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Scottsdale City Council sets spending, CIP plans for new fiscal year this July

photo of Scottsdale City Council
Officials at City Hall report the Scottsdale municipal spending plan is balanced, conservative and has a keen focus on community priorities. (Photo by Arianna Grainey/DigitalFreePress)
Scottsdale City Council oversees municipal spending plan employing 2,700
Staff Reports | Digital Free Press

Scottsdale City Council has approved its fiscal year 2024-25 operating and capital improvement plan was approved earlier this month.

Officials at City Hall report that while revenue growth remains strong, the new fiscal year spending plan — which begins Monday, July 1 — is a 9.4% net decrease year over year.

“Scottsdale is one of the most desirable cities in the world with a robust economy reflected in the multi-faceted 2024-25 city of Scottsdale Budget,” said Scottsdale Mayor David Ortega in a prepared statement.

“Scottsdale residents, businesses and visitors expect excellence and this fiscally conservative budget pairs operating revenues with expenses and includes carry-forward costs for capital improvement projects. The combined city property tax rates are reduced by 5%, and we continue strategic investments in water, parks, and street infrastructure; and enhanced community services.”

Officials at City Hall report the Scottsdale municipal spending plan is balanced, conservative and has a keen focus on community priorities.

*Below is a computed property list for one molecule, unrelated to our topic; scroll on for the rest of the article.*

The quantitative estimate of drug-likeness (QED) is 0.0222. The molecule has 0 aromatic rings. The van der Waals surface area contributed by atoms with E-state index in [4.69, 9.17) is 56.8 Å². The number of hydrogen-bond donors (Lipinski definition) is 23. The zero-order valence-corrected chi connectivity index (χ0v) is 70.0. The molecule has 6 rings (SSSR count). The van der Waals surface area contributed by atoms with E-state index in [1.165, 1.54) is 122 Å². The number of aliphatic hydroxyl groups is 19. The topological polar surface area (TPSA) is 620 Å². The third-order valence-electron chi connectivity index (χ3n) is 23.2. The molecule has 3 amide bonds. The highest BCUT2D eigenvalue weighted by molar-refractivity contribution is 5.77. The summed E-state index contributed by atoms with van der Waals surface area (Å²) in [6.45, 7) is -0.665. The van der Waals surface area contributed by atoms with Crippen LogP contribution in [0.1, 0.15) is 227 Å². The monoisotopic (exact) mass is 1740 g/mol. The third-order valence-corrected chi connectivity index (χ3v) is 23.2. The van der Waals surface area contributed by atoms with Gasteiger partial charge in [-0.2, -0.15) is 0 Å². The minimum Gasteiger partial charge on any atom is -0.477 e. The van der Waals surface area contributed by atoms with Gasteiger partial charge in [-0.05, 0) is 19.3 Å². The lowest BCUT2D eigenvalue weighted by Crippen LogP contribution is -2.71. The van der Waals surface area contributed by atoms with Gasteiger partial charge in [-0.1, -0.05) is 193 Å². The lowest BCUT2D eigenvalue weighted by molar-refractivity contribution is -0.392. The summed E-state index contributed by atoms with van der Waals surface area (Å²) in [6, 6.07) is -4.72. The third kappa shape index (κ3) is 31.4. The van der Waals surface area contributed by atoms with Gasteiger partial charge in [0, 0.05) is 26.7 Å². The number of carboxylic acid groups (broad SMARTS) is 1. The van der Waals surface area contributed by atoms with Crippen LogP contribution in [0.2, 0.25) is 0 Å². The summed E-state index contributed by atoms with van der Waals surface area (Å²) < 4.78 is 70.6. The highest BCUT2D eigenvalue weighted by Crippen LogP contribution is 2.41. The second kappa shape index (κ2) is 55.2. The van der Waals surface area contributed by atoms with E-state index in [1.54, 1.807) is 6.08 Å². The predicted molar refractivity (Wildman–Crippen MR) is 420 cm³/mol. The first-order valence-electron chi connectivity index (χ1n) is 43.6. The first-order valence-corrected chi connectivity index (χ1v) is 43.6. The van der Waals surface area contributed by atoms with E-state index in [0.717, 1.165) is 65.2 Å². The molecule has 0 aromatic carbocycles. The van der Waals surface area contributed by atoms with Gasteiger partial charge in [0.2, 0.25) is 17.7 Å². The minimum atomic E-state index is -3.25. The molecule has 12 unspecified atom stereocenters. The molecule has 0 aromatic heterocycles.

“Our 400-sworn-officer police department is fully funded, and we added a forensic scientist,” Mayor Ortega said.

“Scottsdale Fire adds 56 new personnel, including staffing of the new ambulance service and firefighters at the newest fire station. Most importantly, the 2024/25 budget includes updating the 2012 Classifications and Compensation schedules to ensure that we can recruit and retain outstanding employees. Balancing revenues and expenses and securing dedicated employees, is truly the formula for success.”

Investing in the community and municipal workforce

The budget funds recommendations from a comprehensive classification and compensation study to help employees face persistent inflation costs and help the city retain and recruit top-quality people, a press release states.

Among the 2,700 city staff funded in fiscal year 2024-25 are 56 new positions in the fire department, added to improve services to residents, visitors and businesses through staffing a new fire station and introducing the first phase of new Scottsdale Fire Department ambulance service.

Key projects in the new capital improvement plan include expanding Granite Reef Senior Center, renovating Cactus Pool and the Via Linda Police Station, and completing Fire Station 612 in the Scottsdale Airpark area, the release states.

Of Note: The city’s primary property tax rate is $0.4958 per $100 of a property’s assessed value. The secondary tax rate, which pays down debt on voter-approved bonds, is $0.4358 per $100.

City property taxes comprise 15% of a property owner’s total property tax bill (57% goes to schools/education, 18% to Maricopa County, and 10% to special districts).

At 8.05%, sales taxes in Scottsdale are also among the lowest in the Valley as well. The city’s portion of that total rate – 1.75% – is lower than all but two of the city’s Valley peers.


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